Author(s): Kopp W
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Abstract This report postulates a critical role for the quantity and quality of dietary carbohydrate in the pathogenesis of obesity and the metabolic syndrome. Significant changes in human nutrition have occurred during the last 10,000 years, culminating in the current high-glycemic/high-insulinogenic nutrition. A high insulinogenic nutrition represents a chronic stimulus to the beta cells that may induce an adaptive hypertrophy and a progressive dysregulation of the cells, resulting in postprandial hyperinsulinemia, especially in genetically predisposed subjects. Significant evidence suggests that postprandial hyperinsulinemia promotes weight gain and the development of insulin resistance/metabolic syndrome. The hypothesis is able to explain the current epidemic of obesity and the metabolic syndrome in most industrialised countries, as well as some of the genetics of obesity, including the extreme high incidence of obesity and the metabolic syndrome in certain ethnic groups.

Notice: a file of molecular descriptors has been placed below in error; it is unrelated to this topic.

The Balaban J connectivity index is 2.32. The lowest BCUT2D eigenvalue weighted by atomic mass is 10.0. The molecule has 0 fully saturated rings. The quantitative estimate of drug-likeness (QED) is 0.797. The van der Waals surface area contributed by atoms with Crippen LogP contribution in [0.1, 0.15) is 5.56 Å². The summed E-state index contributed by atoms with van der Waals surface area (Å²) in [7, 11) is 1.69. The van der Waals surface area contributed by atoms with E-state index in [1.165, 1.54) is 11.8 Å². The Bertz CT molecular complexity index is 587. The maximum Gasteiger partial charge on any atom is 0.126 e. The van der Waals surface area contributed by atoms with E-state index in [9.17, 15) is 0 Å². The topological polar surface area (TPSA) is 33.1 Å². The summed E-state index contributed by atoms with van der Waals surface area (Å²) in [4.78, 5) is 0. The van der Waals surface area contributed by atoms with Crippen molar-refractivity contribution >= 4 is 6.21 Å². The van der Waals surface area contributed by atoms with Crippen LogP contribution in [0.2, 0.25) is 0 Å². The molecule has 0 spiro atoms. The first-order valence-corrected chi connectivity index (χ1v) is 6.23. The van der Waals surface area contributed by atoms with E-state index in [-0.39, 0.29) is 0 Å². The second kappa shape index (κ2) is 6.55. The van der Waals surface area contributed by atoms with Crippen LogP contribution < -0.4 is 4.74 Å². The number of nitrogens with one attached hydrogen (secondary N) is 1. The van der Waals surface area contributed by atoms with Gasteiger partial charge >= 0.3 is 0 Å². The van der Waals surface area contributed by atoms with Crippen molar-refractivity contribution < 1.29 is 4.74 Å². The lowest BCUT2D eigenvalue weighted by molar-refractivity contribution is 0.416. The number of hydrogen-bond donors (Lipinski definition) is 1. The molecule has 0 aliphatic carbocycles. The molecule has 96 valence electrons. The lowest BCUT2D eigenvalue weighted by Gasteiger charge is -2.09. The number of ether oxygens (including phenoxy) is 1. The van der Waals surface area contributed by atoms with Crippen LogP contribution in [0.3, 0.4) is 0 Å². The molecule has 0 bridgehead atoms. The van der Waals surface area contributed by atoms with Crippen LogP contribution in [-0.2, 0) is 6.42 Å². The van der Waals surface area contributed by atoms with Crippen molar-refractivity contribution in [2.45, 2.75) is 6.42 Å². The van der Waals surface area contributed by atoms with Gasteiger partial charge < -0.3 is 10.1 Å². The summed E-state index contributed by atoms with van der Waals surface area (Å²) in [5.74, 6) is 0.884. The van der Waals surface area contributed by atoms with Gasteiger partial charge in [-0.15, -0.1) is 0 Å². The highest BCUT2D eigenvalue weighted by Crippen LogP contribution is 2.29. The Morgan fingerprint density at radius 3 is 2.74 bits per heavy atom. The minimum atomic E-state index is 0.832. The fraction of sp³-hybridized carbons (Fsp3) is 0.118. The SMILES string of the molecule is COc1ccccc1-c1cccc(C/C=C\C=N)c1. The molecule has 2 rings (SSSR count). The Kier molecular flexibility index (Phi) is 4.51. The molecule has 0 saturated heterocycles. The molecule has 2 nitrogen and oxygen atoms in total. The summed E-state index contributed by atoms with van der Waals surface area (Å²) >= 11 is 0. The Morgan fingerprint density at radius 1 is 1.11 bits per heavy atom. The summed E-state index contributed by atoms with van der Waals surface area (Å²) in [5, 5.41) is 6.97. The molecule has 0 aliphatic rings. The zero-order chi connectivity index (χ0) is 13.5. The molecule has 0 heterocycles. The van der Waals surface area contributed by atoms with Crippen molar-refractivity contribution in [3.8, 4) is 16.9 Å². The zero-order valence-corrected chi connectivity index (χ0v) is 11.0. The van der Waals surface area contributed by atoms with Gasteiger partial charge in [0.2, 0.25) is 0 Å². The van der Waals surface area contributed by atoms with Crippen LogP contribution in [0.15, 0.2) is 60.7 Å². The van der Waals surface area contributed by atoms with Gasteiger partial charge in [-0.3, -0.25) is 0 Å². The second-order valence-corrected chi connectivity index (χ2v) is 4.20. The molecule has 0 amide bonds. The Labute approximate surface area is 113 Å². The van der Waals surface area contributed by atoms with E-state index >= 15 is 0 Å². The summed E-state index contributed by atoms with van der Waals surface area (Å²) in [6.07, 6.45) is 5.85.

This article was published in Metabolism
and referenced in Journal of Obesity & Weight Loss Therapy